Ho and colleagues test a multifaceted intervention to improve cardiac medication regimen adherence and secondary prevention measures. Redberg provides an Editor’s Note.
Anderson et al determine whether regional variations in county-level rates of cardiopulmonary resuscitation (CPR) training exist across the United States and also determine the factors associated with low rates in US counties. See the Invited Commentary by Blewer and Abella.
McCombs and colleagues describe the natural history of hepatitis C virus in real-world clinical practice.
Barreto-Filho et al examine hospital differences in transfer rates for elderly patients with acute myocardial infarction across nonprocedure hospitals and whether these rates are associated with revascularization rates, length of stay, and mortality.
Sipahi and colleagues analyze differences in morbidity and mortality in multivessel disease treated with CABG vs PCI.
Stergiopoulos and colleagues compare the effect of PCI and MT with MT alone exclusively in patients with stable CAD and objectively document myocardial ischemia on clinical outcomes.
Rubini Gimenez et al explore the diagnostic performance of sex-specific chest pain characteristics with the aim of improving the management of suspected acute myocardial infarction (AMI) in women. See the Invited Commentary by Pilote.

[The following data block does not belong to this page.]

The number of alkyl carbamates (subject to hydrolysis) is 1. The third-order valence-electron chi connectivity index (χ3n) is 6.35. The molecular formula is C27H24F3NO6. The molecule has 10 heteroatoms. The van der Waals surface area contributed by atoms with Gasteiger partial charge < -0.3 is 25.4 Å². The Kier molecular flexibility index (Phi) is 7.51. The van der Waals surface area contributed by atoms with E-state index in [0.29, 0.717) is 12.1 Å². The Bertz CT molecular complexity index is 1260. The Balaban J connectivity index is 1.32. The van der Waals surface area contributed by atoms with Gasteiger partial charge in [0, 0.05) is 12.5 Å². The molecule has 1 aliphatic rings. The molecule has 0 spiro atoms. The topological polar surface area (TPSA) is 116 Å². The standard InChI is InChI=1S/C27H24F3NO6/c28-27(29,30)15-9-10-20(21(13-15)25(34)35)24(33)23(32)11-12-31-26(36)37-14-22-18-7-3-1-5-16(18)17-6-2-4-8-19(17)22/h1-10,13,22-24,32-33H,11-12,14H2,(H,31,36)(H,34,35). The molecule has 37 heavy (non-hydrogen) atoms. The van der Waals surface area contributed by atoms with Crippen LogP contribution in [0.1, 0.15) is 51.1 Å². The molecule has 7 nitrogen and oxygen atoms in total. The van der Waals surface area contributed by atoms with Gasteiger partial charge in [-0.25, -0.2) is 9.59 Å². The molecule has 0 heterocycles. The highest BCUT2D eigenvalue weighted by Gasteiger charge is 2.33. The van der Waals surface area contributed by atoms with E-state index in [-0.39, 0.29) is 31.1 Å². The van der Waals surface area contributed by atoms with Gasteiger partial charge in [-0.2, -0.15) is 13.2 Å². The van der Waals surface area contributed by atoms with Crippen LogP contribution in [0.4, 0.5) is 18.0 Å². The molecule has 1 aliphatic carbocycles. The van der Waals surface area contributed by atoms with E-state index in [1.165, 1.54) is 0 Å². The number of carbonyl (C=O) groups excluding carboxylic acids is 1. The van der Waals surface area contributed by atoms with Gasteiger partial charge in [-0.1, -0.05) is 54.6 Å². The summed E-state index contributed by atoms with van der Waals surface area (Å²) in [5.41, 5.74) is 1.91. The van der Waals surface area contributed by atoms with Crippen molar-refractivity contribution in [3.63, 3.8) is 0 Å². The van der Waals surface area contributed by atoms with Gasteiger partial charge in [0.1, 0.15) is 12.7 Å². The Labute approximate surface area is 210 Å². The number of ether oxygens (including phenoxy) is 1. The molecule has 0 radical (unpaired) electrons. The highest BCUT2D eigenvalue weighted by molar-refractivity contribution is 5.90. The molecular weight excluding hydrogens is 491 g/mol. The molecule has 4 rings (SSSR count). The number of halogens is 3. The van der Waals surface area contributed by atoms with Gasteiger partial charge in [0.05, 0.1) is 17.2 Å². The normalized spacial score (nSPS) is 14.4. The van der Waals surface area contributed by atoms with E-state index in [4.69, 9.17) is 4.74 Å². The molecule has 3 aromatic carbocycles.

Huang et al contrast the rates of diabetes complications and mortality across age and diabetes duration categories in a large cohort of elderly patients with type 2 diabetes mellitus. See the Editor’s Note by Steinbrook.
Tseng et al identify high-risk patients in the Veterans Health Administration with diabetes mellitus who had evidence of intensive glycemic management, and thus were at risk for serious hypoglycemia. See also the Editor’s Note by Steinbrook.
Patz et al estimate overdiagnosis in the National Lung Screening Trial.
Johansen Taber and coauthors discuss the need for rigorous studies to assess the utility of whole-genome and whole-exome sequencing in large groups of patients, including comparative studies with other approaches to screening and diagnosis, and the evaluation of clinical end points and health care costs. Although whole-genome or whole-exome sequencing show great promise, they should be incorporated into patient care only in limited clinical situations.
Harris et al propose a taxonomy to conceptualize and define the harms of screening and present this proposed taxonomy in the hope that it stimulates a discussion leading to a generally accepted framework.